By Charles Lam
By R. Scott Moxley
By Taylor Hamby
By Matt Coker
By R. Scott Moxley
By Charles Lam
By LP Hastings
By Taylor Hamby
THURSDAY, SEPT. 15
Thee Woggles soul 'n' roll with messy versions of originals by Don Gardner and Bobby Freeman, plus their own original ding-a-lings: kind of crazy to hear extraneous guitar solos over established 45 perfection; it's like inking a mustache on Mona Lisa, and didn't someone get famous for that once too? This is the Billy Childish Paradigm realigned toward a boogaloo buttshaker backbeat, instead of the Kinks and the Who. Fans of me DJ-ing would like it and probably already know about this, which is at Detroit.
ALSO IF YOU DIDN'T HEAR: Fats Domino was rescued, Irma Thomas made it to Baton Rouge, Alex Chilton showed up after a few days even though the new Big Star songs apparently suck (but we're just glad he's okay), and Quintron and Miss Pussycat saved their puppets and their instruments but lost everything else. And MC Trachiotomy is New Orleans' Omega Man and was ("reportedly") riding his motorcycle through abandoned shopping malls.
The Bravery at the Galaxy, the Neanderthal proto-form of the bleachie blondies in Sugar Ray, who are playing at (yes!) the LA County Fair: sometimes you can pretty much see the connections in the constellations glowing right in front of your eyes. Don't worry, kids: it's all the same song, and soon all the same bands will be back working for the same corporations their daddies happen to run. When that happens: party at my house! Meanwhile, MC Trachiotomy rides on, a flaming skull in a leather jacket, whipping wet, rusty chains at everybody who dares sprout a fauxhawk and make that kissy-face in their MySpace photo.
PLUS: The newtown neurotics in the New Model Army at Alex's; piannah pop by the ex-Cherry Poppers in the Visible Men at the Gypsy Lounge; Lee Rocker at the Coach House; nothin' but the blues with KKJZ's Doug MacLeod live at Martini Blues.
Newport Beach has such a creepy repressed side—far be it from the resource pool of this newspaper to miniaturize a reporter into a submarine and inject him into the brain of a lizard-skinned Fashion Islander, but we do need to know where the blood bubbles come from (cell phone tumors) and how they pop, and why they trigger desires to book Blondie (last year) and the B-52's at the Taste of Newport or John Waters (many infamous years ago) at the film festival. And once that's been figured out, we need to learn how to increase the frequency and get all the rich people having scat-sex to Whitehouse, which is accomplished by leading them from the B-52's to the Cramps to Ministry and then dressing them in leather and shooting PCP into their inner thighs. Taste of Newport 2006: Dope, Shiny Shirts, and Fucking in the Streets!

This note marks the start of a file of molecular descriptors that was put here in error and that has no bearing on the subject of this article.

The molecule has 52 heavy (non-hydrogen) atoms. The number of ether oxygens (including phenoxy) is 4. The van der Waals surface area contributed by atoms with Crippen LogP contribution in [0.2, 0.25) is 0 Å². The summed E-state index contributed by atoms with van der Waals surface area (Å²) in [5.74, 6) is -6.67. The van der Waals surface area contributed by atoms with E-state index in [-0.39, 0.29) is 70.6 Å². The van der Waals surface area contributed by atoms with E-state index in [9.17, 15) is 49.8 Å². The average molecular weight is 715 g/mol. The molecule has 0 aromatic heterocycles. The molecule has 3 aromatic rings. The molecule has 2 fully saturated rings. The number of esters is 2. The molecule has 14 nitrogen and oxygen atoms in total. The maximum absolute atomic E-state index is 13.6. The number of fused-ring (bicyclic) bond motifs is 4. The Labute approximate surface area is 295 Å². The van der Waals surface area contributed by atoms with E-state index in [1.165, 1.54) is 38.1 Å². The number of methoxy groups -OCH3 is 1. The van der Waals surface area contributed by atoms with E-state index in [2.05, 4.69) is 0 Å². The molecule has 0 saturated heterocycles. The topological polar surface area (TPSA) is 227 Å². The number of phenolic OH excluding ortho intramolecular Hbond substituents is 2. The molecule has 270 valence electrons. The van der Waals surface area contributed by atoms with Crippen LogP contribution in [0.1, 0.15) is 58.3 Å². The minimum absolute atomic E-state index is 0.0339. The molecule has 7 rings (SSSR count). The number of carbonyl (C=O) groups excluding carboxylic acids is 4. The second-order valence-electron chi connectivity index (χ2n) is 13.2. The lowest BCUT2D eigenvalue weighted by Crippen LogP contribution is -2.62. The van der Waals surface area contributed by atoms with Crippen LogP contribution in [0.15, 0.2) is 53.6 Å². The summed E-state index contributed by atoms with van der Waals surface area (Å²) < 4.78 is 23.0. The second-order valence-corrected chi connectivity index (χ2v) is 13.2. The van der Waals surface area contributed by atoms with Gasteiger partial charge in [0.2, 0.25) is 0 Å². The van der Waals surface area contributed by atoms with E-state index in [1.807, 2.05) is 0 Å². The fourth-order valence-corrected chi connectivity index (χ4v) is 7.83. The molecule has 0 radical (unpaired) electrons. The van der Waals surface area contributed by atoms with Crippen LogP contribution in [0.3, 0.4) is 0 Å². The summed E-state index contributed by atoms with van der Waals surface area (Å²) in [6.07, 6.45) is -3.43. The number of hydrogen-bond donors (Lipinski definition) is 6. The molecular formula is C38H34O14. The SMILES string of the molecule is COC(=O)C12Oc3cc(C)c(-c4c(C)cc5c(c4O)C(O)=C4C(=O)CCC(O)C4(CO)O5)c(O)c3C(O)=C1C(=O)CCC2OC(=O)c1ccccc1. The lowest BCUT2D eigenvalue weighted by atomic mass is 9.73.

ALSO: Southside Johnny and the Asbury Jukes: part Amboy Dukes, part da Boss, all at the Coach House; club Root Down with Giant Panda at Detroit; all the bands that suck too much (Jet, Kasabian, Oasis) or charge too much (BlocParty, Arcade Fire) to play CMJ this weekend show up at KROQ's Inland Detainment Camp at the Glen Hell It's Hot Pavilion in Devore.
You probably want a Hootie and the Blowfish joke again, don't you? Yet that particular work was done by God so long ago. At Taste of Newport in a chilling display of appropriateness.
ALSO: The reason shows are weak this week is because all the hipster-dipster bands packed up their credit-card debt and went to CMJ in NYC, where their careers will rocket into the upper atmosphere and then explode, which looks beautiful and romantic if you're watching from the ground, or the underground, or a well-stocked fallout shelter—consider recent events, ya know?
The Blue Whales at Detroit like a little Pink Floyd and a little Black Sabbath. It's indie-rocky in the old good smart '90s way, and their "Rock Song" going up intersects Mission of Burma calming down: the bass/guitar puzzle pieces together like Clint Conley and Roger Miller, and it's got a big cheerful furball chorus too. These guys should adopt "Max Ernst" the same way Blow Up Blow got "Final Solution."
Is self-described retarded funk-maker Kool Keith the Esquerita of hip-hop? The Joe Meek? The Kim Fowley? What man could say? Especially since it turns out Keith was never actually in a mental institution (or so he now claims), which knocks the tent pole out of his public image and ratchets his genius up a couple more notches. No one from a record company is going to try and tell a crazy guy what to do, and the records sell to a whole new crowd of gawkers/gigglers, and if there's a bad record once in a while people forgive it because, you know, the craziness, and so Keith gets to go home to one of his three adjacent apartments each night with a smile on his face: protected from bullshit by an electric fence of feigned insanity. Great work if you can get it, and if it doesn't eat you up—remember now Screamin' Jay Hawkins, in some ways the Kool Keith of early rock & roll, who after a career spent crawling out of coffins found himself locked inside the life of a monster: "I come along and get a little weird, and all of a sudden I'm a monster or something. I don't wanna be a black Vincent Price. I wanna do goddamn opera! I wanna sing! I wanna do Figaro! I wanna do real singing—I'm sick of being a monster." Meanwhile, Keith reveals to an interviewer that his new character will be Pissy Pete, appearing on album covers in yellow diapers. Shine on, etc. At HOB.